This book is a most timely solution to a long standing debate about the role of testing in education, especially as the COVID-19 pandemic and the Black Lives Matter movement have highlighted beyond any doubt the unequal and unsustainable nature of most public and private educational structures worldwide. In Beyond the Tyranny of Testing, distinguished scholar Kenneth J. Gergen joins forces with younger theoretician Scherto R. Gill to show an exemplary interdisciplinary collaboration that provides a creative way out of this age-old debate, which affects the vast majority of primary and secondary schools worldwide: they boldly suggest a new third way beyond, on the one hand, the authoritarian tyranny of testing and, on the other hand, the laissez-faire approach of libertarian education theories that eliminate testing all together.
Cogently arguing for a vision of education as relational process, they deduce that evaluation is, in fact, central to the learning process but only when it is conducted in a relation-centred manner. Through this new perspective, based on solid empirical evidence, emerges the foundational part that relational evaluation carries in bringing into the collaboration amongst the learners, teachers, parents, school administrators, and school evaluators, as well as education policy makers at different levels of political governance.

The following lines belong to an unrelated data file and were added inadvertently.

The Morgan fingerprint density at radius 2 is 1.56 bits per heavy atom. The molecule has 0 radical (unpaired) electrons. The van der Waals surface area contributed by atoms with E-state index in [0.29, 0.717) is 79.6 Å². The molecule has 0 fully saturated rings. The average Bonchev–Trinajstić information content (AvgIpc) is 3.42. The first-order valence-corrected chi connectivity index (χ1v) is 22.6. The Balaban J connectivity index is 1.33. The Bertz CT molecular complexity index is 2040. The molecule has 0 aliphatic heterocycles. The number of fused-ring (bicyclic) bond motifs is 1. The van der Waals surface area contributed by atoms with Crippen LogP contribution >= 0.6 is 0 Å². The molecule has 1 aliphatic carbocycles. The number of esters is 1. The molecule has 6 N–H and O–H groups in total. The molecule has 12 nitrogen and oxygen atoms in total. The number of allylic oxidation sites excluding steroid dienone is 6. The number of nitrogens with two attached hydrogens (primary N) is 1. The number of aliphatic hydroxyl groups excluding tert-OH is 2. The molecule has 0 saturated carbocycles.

Fully inclusive and equitable learning communities can flourish only when attention and care is given to nurture the relational process at the heart of education in general, and especially in its evaluation dimensions. With this new focus in mind and at heart, Gergen and Gill convincingly envision the deeper and more sustainable long-term systemic educational transformation urgently needed today to humanise all those involved in learning communities worldwide. Their book brilliantly provides an innovative theoretical foundation essential for building more inclusive and equitable societies glocally.
— Patrice Brodeur (PhD), Associate Professor, Institute of Religious Studies, University of Montreal; Senior Adviser, International Dialogue Centre, Vienna, Austria, and co-author of Religion as a Conversation Starter (Bloomsbury, 2009)